ADDIE (Analyze, Design, Develop, Implement and Evaluate) is an acronym for a system originally designed by Florida State University to explain the process of military training, but it can be applied to all types including employee training and eLearning using an online training software. Originally comprised of a number of sub-steps beneath each of the five main steps, ADDIE has been simplified and refined over the years to work in a number of training scenarios. It is based on the principle of constantly assessing the efficacy and success of a training program and revising it to maximize results.
The acronym highlights the order in which the steps should be undertaken. However, ADDIE is a continual process where instructional designers move back and forth through the steps. Specifically, the ADDIE process is implemented in the following way:
1) Analyze: this is where instructional designers determine the learning problem to be solved and the learning objectives central to solving that problem. Designers need to be aware of who the learners are, what new behaviours they hope to inspire and the timeline for the training program.
2) Design: During the design phase instructional designers plan the specific learning objectives, develop rubrics and assessment tools, plan exercises and otherwise establish the essential components and content of the training program. This is the point where the user interface is determined and prototypes of individual activities are constructed in order to identify problems and challenges.
3) Development: During development, instructional designers put the various design pieces together into a coherent product. This involves making storyboards to determine the workflow of the training program and integrating support technologies if the training program is an e-learning or blended project.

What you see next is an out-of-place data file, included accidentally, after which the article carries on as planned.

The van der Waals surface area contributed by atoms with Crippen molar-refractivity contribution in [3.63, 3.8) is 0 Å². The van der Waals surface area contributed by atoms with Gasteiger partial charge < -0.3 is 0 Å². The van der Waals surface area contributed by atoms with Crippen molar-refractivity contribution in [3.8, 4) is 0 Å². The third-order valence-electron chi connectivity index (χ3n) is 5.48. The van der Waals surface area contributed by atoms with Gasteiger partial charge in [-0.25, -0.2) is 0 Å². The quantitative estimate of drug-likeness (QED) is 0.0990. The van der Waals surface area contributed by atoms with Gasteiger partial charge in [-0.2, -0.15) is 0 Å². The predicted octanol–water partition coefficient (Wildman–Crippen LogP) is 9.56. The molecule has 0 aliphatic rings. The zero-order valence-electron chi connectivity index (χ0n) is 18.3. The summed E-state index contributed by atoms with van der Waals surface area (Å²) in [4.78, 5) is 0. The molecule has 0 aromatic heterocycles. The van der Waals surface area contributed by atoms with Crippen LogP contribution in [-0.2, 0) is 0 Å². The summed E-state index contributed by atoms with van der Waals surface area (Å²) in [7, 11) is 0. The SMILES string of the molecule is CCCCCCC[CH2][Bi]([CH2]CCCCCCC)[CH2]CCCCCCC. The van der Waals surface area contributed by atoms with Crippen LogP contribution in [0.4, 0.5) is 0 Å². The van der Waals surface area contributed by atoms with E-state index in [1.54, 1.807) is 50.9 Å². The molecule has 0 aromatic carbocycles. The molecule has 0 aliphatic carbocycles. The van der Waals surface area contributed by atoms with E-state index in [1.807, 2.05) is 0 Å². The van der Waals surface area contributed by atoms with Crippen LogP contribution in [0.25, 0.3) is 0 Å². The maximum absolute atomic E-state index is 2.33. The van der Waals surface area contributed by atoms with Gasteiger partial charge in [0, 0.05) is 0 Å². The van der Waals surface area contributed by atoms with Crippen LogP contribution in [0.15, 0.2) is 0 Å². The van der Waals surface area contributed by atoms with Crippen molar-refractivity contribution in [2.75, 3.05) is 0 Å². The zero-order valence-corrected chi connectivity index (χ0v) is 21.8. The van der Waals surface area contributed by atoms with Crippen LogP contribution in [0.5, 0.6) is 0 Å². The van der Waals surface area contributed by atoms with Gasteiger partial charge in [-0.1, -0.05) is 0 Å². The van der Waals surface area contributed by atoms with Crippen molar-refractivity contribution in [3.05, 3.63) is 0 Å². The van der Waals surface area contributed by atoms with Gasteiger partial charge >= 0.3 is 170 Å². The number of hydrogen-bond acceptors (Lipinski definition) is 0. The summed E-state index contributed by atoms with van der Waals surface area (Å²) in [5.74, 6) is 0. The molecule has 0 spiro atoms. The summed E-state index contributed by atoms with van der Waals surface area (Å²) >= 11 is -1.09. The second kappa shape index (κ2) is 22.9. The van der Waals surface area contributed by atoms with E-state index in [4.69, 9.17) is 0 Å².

4) Implementation: At this point, the instructional designer will now train the trainers on how to implement the new employee development program. The perspective trainers must understand software, hardware and learner registration. At this point perspective instructors will also provide feedback on the structure and function of the training program in order to make any final corrections.
5) Evaluation: the final evaluation of the training program’s design and delivery should be based a combination of learner and instructor feedback measured against overall learning objectives. From here, the instructional designer may keep the project in its present form, or further refine and revise by starting the ADDIE process again. The objective in either case is to ensure that the training programs is the best it can be and that it has effectively met its stated objectives
Finally, its important to keep in mind that development using ADDIE isn’t a strictly linear process. Designing and testing components at each point means that you will often start one phase only to move back to it as you receive more feedback and commentary on the work. ADDIE based design is a collaborative, two-way process, that brings together a number of stakeholders in an effort to maximize learner take-away. ADDIE takes time and effort to implement effectively, but the results make it worth the investment.